A silver lining, if there is one, is that commercial traffic is holding up. Long haul truck traffic is holding steady – a hopeful sign as we clearly need the nation’s logistics backbone to continue to function. Local fleets, such as service vehicles and local deliveries, are experiencing a drop nationwide, slightly under 10% through the week. These commercial traffic trends bear watching.
The three metropolitan areas with either the earliest outbreaks and/or the most aggressive restrictions are Seattle, San Francisco, and New York City. Figure 2 shows the relative change in overall traffic volumes in these areas relative to the nationwide data. Seattle, with the earliest outbreak has the least restrictive official policies, and so it turns out less than half the drop in travel of the others.
Side note: What happened Monday? Consistently across the country, while traffic dropped, it dropped less than Sunday. My hypothesis is a combination of workers trying to get one last day in the office coupled with those who went to work and were promptly laid off as employers hunkered down, a trend that continued as the week went on. If you have a better hypothesis, please email me.
The final table to share this week is a simple day-by-day summary of traffic in ten largest states and metropolitan areas (adding Seattle and San Francisco as well). Table 1 illustrates when travel patterns were normal or normal enough (green), when the trend line turned down (yellow), and when declines began in earnest (red). An interesting general observation is how quickly most went from everything is fine to major declines. In fact, Georgia immediately saw a significant decline on March 14 after a slight increase on March 13. The Table also shows the extent of overall traffic decline by Friday. The numbers vary widely, but all are down significantly, with Georgia and North Carolina the only regions with less than a 25% decline by Friday.
Table 1 – Change in Traffic for Larger States and Areas (Green – normal, Yellow – tending down, Red – large decline)
Florida – illustrated by a number of stories of packed spring break beachgoers ignoring social distancing recommendations – held out an extra day before trending down. In Orlando, all major theme parks closed beginning Monday, and by Wednesday, Orlando-area traffic was down 30%. This was with no government restrictions in place. This was a pure demand drop, illustrating the magnitude of the potential impact on regions and parts of the economy based on discretionary spending, such as tourism.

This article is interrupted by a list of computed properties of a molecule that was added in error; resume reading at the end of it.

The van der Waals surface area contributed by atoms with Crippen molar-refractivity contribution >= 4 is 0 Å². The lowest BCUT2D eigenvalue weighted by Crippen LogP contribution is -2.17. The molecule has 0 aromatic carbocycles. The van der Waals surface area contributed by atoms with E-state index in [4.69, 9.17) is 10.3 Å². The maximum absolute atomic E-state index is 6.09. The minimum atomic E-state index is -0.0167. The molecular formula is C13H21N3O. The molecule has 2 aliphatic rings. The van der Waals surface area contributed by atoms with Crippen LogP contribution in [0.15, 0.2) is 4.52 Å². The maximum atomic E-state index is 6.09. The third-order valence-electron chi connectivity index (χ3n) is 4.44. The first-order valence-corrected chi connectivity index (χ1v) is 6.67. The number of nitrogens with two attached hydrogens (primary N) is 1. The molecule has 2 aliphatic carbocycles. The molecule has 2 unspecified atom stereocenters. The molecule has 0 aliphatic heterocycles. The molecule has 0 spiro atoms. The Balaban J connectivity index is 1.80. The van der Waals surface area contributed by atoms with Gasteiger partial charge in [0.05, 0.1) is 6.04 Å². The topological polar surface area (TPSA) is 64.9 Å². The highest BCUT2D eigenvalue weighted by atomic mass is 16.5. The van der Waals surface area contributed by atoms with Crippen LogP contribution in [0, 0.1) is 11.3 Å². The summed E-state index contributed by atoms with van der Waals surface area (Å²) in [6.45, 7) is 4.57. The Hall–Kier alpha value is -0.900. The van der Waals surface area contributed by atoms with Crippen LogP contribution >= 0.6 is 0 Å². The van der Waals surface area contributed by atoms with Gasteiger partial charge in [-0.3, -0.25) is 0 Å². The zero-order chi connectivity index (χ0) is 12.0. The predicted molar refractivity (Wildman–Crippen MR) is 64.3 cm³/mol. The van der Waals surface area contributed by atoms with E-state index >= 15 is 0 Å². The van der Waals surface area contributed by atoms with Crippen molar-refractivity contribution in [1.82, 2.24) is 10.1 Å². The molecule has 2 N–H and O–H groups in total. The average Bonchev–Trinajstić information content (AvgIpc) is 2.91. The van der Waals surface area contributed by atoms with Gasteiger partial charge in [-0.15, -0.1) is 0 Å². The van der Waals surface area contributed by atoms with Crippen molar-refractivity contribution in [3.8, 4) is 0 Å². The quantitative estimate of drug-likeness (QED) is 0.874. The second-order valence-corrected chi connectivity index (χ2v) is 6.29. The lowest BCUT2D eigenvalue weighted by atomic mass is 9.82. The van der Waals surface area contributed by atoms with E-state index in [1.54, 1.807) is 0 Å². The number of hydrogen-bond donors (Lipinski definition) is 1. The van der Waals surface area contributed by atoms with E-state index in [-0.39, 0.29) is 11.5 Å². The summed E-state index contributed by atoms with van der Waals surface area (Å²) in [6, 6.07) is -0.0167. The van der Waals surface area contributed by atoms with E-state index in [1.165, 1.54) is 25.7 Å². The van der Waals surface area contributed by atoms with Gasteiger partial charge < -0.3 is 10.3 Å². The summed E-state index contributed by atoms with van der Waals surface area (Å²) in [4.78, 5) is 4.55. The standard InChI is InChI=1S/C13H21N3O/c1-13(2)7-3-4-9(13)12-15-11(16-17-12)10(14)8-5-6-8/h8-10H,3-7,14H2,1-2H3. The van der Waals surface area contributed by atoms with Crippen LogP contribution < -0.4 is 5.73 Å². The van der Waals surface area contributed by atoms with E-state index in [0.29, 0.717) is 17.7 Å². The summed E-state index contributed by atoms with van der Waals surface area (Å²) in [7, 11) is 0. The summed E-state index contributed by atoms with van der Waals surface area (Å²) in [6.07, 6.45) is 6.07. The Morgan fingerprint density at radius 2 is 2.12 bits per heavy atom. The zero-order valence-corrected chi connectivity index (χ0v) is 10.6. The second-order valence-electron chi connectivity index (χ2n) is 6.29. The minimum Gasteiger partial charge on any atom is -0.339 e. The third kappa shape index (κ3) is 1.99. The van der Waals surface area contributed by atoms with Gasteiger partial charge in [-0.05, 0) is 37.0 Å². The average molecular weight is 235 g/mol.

Note that when discussing the data, the tone is these declines are bad. Certainly, through an economic lens, this is true. But declines also correlate to increased compliance with government restriction and recommendations, which are intended to flatten the curve. It is hard to break out of the frame of reference where drops in economic activity are bad. We will do our best in the coming editions of the INRIX Travel Volume Synopsis to, as they say, just call balls and strikes, leaving commentary to others.
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If you wish to learn more about how we generate this insight and the movement data behind the Synopsis, or how you can get more detailed local information, updated daily, register for our webinar this Thursday, March 26th.
 Given the day of week pattern of travel demand, we compare a given day and area to the same day/area in a previous week, and we are using the week commencing Saturday, February 22, 2020 as our typical week
 Metadata used is total trip distance of all INRIX Trips originating in the country/state/region each day